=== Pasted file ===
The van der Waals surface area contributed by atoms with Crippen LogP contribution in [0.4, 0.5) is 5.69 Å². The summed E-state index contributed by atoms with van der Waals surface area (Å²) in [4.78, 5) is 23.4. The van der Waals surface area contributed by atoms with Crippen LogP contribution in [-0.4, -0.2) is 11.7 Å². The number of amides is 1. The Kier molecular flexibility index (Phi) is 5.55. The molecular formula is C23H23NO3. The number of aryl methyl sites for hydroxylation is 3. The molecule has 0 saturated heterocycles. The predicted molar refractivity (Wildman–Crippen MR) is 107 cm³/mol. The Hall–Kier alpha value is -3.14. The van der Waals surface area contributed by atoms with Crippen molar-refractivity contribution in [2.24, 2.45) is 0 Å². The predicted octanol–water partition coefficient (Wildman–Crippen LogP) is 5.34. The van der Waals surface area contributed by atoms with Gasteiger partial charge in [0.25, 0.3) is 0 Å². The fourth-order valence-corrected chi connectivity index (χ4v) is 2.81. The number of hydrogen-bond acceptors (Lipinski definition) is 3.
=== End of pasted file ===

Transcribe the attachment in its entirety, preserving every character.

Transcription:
The van der Waals surface area contributed by atoms with Crippen LogP contribution in [0.4, 0.5) is 5.69 Å². The summed E-state index contributed by atoms with van der Waals surface area (Å²) in [4.78, 5) is 23.4. The van der Waals surface area contributed by atoms with Crippen LogP contribution in [-0.4, -0.2) is 11.7 Å². The number of amides is 1. The Kier molecular flexibility index (Phi) is 5.55. The molecular formula is C23H23NO3. The number of aryl methyl sites for hydroxylation is 3. The molecule has 0 saturated heterocycles. The predicted molar refractivity (Wildman–Crippen MR) is 107 cm³/mol. The Hall–Kier alpha value is -3.14. The van der Waals surface area contributed by atoms with Crippen molar-refractivity contribution in [2.24, 2.45) is 0 Å². The predicted octanol–water partition coefficient (Wildman–Crippen LogP) is 5.34. The van der Waals surface area contributed by atoms with Gasteiger partial charge in [0.25, 0.3) is 0 Å². The fourth-order valence-corrected chi connectivity index (χ4v) is 2.81. The number of hydrogen-bond acceptors (Lipinski definition) is 3.